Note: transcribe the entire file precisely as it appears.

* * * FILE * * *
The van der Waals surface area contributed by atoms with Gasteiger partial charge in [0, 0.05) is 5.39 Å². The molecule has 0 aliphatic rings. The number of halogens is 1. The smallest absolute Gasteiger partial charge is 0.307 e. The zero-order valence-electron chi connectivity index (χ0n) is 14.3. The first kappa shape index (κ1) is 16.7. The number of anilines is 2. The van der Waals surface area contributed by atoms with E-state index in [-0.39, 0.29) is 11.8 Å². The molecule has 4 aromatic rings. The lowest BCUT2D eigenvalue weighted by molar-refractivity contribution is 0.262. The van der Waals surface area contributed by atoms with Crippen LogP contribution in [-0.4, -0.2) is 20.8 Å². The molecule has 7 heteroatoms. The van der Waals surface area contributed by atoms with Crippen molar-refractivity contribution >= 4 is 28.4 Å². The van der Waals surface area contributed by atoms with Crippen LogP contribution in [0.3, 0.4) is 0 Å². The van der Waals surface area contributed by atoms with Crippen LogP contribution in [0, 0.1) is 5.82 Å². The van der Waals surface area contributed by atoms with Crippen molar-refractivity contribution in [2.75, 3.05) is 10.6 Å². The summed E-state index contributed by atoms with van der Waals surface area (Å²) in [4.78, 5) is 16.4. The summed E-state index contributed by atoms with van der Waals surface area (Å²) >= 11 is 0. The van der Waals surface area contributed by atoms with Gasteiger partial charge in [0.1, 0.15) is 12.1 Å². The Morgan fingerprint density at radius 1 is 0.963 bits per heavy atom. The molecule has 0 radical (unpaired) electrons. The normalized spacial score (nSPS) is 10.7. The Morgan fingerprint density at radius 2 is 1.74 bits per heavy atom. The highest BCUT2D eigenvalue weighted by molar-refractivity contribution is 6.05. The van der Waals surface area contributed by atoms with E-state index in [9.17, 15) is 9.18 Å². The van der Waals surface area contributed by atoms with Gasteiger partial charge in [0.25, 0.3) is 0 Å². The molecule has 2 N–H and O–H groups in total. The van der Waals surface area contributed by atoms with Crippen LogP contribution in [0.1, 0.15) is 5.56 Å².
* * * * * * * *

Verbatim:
The van der Waals surface area contributed by atoms with Gasteiger partial charge in [0, 0.05) is 5.39 Å². The molecule has 0 aliphatic rings. The number of halogens is 1. The smallest absolute Gasteiger partial charge is 0.307 e. The zero-order valence-electron chi connectivity index (χ0n) is 14.3. The first kappa shape index (κ1) is 16.7. The number of anilines is 2. The van der Waals surface area contributed by atoms with E-state index in [-0.39, 0.29) is 11.8 Å². The molecule has 4 aromatic rings. The lowest BCUT2D eigenvalue weighted by molar-refractivity contribution is 0.262. The van der Waals surface area contributed by atoms with Crippen LogP contribution in [-0.4, -0.2) is 20.8 Å². The molecule has 7 heteroatoms. The van der Waals surface area contributed by atoms with Crippen molar-refractivity contribution >= 4 is 28.4 Å². The van der Waals surface area contributed by atoms with Crippen LogP contribution in [0.3, 0.4) is 0 Å². The van der Waals surface area contributed by atoms with Crippen LogP contribution in [0, 0.1) is 5.82 Å². The van der Waals surface area contributed by atoms with Crippen molar-refractivity contribution in [2.75, 3.05) is 10.6 Å². The summed E-state index contributed by atoms with van der Waals surface area (Å²) in [4.78, 5) is 16.4. The summed E-state index contributed by atoms with van der Waals surface area (Å²) >= 11 is 0. The van der Waals surface area contributed by atoms with Gasteiger partial charge in [0.1, 0.15) is 12.1 Å². The Morgan fingerprint density at radius 1 is 0.963 bits per heavy atom. The molecule has 0 radical (unpaired) electrons. The normalized spacial score (nSPS) is 10.7. The Morgan fingerprint density at radius 2 is 1.74 bits per heavy atom. The highest BCUT2D eigenvalue weighted by molar-refractivity contribution is 6.05. The van der Waals surface area contributed by atoms with E-state index in [9.17, 15) is 9.18 Å². The van der Waals surface area contributed by atoms with Gasteiger partial charge in [0.25, 0.3) is 0 Å². The molecule has 2 N–H and O–H groups in total. The van der Waals surface area contributed by atoms with Crippen LogP contribution in [0.1, 0.15) is 5.56 Å².